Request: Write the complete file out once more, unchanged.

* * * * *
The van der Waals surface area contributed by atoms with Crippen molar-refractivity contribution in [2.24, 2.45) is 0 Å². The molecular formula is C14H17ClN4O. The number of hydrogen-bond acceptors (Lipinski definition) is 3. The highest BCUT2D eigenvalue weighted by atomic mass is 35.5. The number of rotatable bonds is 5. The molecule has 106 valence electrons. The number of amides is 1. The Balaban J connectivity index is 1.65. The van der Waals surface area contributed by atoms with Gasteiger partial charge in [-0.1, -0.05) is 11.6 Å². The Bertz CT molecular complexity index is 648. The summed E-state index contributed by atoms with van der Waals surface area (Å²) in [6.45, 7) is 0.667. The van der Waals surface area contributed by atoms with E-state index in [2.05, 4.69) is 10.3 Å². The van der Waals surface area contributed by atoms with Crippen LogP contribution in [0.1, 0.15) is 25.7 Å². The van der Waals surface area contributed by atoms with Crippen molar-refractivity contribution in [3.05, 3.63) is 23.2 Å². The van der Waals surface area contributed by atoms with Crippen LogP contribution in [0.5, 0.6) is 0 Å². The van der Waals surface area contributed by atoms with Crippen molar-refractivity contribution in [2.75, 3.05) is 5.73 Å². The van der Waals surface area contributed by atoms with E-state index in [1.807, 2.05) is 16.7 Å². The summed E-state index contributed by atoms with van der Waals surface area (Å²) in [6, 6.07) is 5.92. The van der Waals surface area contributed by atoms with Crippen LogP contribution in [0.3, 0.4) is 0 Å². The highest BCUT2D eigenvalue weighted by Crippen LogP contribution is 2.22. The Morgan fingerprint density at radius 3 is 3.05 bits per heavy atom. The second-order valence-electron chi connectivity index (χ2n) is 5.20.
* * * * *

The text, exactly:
The van der Waals surface area contributed by atoms with Crippen molar-refractivity contribution in [2.24, 2.45) is 0 Å². The molecular formula is C14H17ClN4O. The number of hydrogen-bond acceptors (Lipinski definition) is 3. The highest BCUT2D eigenvalue weighted by atomic mass is 35.5. The number of rotatable bonds is 5. The molecule has 106 valence electrons. The number of amides is 1. The Balaban J connectivity index is 1.65. The van der Waals surface area contributed by atoms with Gasteiger partial charge in [-0.1, -0.05) is 11.6 Å². The Bertz CT molecular complexity index is 648. The summed E-state index contributed by atoms with van der Waals surface area (Å²) in [6.45, 7) is 0.667. The van der Waals surface area contributed by atoms with E-state index in [2.05, 4.69) is 10.3 Å². The van der Waals surface area contributed by atoms with Crippen LogP contribution in [0.1, 0.15) is 25.7 Å². The van der Waals surface area contributed by atoms with Crippen molar-refractivity contribution in [3.05, 3.63) is 23.2 Å². The van der Waals surface area contributed by atoms with Crippen LogP contribution in [0.5, 0.6) is 0 Å². The van der Waals surface area contributed by atoms with Crippen molar-refractivity contribution in [2.75, 3.05) is 5.73 Å². The van der Waals surface area contributed by atoms with E-state index in [1.807, 2.05) is 16.7 Å². The summed E-state index contributed by atoms with van der Waals surface area (Å²) in [6, 6.07) is 5.92. The van der Waals surface area contributed by atoms with Crippen LogP contribution in [0.3, 0.4) is 0 Å². The highest BCUT2D eigenvalue weighted by Crippen LogP contribution is 2.22. The Morgan fingerprint density at radius 3 is 3.05 bits per heavy atom. The second-order valence-electron chi connectivity index (χ2n) is 5.20.